I love helping people with job search; I’ve forged a career in it. But very few of my clients or the members of my MeetUp group, the NYC Job Seekers, enjoy the process as much as I do.
The truth of the matter is this: For most job seekers–and those who have been laid off or left a job in a way that wasn’t of their choosing is painful. It’s like being a cat and being forced to take a bath. Or going back to middle school and reliving feelings of adolescent insecurity. Or waiting by the phone and wishing for it to ring. It isn’t fun.
A career coach or a resume writer can make your job search a more efficient, productive, and a less painful process. (And I am interested in learning more about how I can help you.) But I’d be lying if I said that I could make the agony, the frustration, and the wait-and-see between an employer interaction go away. I can’t.
The job search is hard, but sometimes working in a role that doesn’t fit you is equally awful. Here are some examples from past clients:
- You like to work in a fast paced environment, but can’t do anything without submitting work for four levels of review.
- You’ve never had a clean desk at home, but are working for a card-carrying member of the National Association of Organizers.
- You spent three months preparing a presentation, then watched your boss give it and tell you that you had six hours to create a new one.
Do any of these experiences sound familiar to you? Have you ever been so unlucky? Or, conversely, have you ever been so lucky to get the job you wanted, only to discover it was the wrong job?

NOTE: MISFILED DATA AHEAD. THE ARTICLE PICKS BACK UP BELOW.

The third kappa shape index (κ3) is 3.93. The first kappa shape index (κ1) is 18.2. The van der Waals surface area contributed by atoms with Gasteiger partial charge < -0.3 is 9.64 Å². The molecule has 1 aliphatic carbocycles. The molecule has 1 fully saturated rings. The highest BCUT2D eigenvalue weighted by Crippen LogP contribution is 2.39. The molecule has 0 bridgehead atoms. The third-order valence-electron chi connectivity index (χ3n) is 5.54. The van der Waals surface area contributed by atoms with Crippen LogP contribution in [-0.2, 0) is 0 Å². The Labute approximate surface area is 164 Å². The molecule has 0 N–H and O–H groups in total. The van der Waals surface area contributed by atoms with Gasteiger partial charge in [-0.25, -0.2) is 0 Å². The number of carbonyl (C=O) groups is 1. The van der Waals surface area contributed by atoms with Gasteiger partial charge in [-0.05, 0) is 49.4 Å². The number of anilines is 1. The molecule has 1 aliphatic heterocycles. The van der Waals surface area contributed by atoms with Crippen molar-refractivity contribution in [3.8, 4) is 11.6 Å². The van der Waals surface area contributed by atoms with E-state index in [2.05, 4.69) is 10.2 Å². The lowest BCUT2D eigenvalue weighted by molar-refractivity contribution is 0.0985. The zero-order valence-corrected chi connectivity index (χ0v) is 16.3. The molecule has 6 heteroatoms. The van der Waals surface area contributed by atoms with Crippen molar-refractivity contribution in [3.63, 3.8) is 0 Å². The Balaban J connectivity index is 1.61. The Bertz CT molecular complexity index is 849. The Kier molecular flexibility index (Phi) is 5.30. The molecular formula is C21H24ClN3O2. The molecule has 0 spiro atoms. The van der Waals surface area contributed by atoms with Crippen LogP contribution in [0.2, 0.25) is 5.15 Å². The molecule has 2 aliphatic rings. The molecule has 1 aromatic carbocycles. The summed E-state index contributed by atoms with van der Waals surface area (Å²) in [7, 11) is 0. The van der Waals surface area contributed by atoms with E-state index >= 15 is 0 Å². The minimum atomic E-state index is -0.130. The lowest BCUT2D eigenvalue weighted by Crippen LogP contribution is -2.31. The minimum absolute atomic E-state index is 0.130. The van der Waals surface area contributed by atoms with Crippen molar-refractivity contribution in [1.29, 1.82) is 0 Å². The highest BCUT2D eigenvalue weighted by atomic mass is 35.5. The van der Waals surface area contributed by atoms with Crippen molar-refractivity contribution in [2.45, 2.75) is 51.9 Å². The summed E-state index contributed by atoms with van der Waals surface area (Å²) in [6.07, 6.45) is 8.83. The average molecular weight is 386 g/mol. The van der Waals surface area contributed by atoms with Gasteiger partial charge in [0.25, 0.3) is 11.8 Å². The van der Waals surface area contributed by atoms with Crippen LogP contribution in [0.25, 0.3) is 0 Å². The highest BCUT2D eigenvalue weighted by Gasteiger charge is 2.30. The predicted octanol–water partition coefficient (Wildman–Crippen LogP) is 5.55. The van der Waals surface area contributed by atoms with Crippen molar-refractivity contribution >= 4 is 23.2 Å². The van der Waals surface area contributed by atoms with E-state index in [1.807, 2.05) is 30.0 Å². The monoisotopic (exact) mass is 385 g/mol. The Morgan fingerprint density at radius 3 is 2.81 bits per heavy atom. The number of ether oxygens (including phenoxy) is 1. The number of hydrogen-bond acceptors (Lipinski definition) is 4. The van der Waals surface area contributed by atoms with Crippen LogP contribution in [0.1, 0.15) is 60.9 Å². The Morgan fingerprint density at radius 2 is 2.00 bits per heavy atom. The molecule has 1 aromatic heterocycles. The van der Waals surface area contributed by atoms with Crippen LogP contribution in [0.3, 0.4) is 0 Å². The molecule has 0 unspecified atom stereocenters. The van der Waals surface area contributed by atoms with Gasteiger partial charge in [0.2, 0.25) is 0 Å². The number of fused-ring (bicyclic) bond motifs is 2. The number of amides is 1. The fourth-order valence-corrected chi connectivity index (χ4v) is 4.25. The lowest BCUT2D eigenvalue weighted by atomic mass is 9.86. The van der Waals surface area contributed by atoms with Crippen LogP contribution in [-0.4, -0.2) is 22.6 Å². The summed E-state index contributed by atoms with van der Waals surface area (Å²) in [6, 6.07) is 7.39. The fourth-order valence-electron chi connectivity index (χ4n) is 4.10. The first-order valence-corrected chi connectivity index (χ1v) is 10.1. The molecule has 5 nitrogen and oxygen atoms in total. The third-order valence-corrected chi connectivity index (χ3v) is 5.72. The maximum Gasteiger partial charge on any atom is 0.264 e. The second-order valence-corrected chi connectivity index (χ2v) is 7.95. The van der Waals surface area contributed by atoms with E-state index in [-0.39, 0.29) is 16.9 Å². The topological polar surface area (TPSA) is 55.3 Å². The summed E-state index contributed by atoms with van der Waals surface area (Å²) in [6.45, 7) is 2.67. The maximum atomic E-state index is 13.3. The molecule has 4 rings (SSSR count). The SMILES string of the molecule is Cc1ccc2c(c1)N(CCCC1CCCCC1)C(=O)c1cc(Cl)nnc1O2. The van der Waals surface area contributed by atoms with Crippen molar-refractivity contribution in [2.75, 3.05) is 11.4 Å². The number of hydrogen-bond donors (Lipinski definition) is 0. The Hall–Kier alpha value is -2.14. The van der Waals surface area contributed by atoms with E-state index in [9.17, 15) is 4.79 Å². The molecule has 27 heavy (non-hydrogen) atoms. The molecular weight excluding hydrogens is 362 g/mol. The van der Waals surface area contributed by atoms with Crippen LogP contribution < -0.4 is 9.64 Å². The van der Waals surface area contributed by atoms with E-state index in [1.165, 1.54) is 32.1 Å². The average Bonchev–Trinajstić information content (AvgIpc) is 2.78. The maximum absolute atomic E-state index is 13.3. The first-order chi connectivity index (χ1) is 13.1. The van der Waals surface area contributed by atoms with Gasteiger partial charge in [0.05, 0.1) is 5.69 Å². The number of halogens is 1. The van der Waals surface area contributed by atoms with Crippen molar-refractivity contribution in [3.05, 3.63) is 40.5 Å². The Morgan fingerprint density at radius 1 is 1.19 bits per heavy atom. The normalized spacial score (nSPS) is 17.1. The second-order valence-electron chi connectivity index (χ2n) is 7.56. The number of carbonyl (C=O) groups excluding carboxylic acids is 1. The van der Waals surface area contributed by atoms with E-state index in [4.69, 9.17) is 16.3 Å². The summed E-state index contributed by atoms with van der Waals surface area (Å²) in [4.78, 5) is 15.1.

Personally, I’ve experienced a small taste of this. One of the things that I’ve discovered in my work life is that I have a healthy respect for rules, standards, and compliance with procedures, but also an unbearable, must-be-acted upon urge to ignore them when:
- The consequences of not following a rule are relatively small (like tearing a tag off a mattress), and
- Sticking within the guidelines isn’t helpful to others.
Here’s an example of this: When I first started my business and my website, I was told never to mention others or share links to other competitors’ website. (Why on earth would you want to drive customers away, Chandlee?)
But I can’t help it. For me, a big part of working within the careers profession is knowing when I can’t help someone–and referring them out. I’d rather have you walk away with the right information–and lose you as a potential client–than not share information with you that I think you need.
My friend and colleague, Julie Walraven, of Design Resumes, has published two pieces this week that you need to read–now. I’ll risk your leaving my website to share them. Learn about how Julie lost her job, why she thinks hurt stays with you, and how she built a thriving business out of the experience.
What’s on your mind? And how can we help?
To Your Success,
P.S. No cat was subjected to water during the writing of this post. This picture was, however, purchased on my behalf by the husband of Donna Sweidan after he graciously bathed my own elderly pet–enough said. Good friends can indeed ease the pain of traumatic experiences!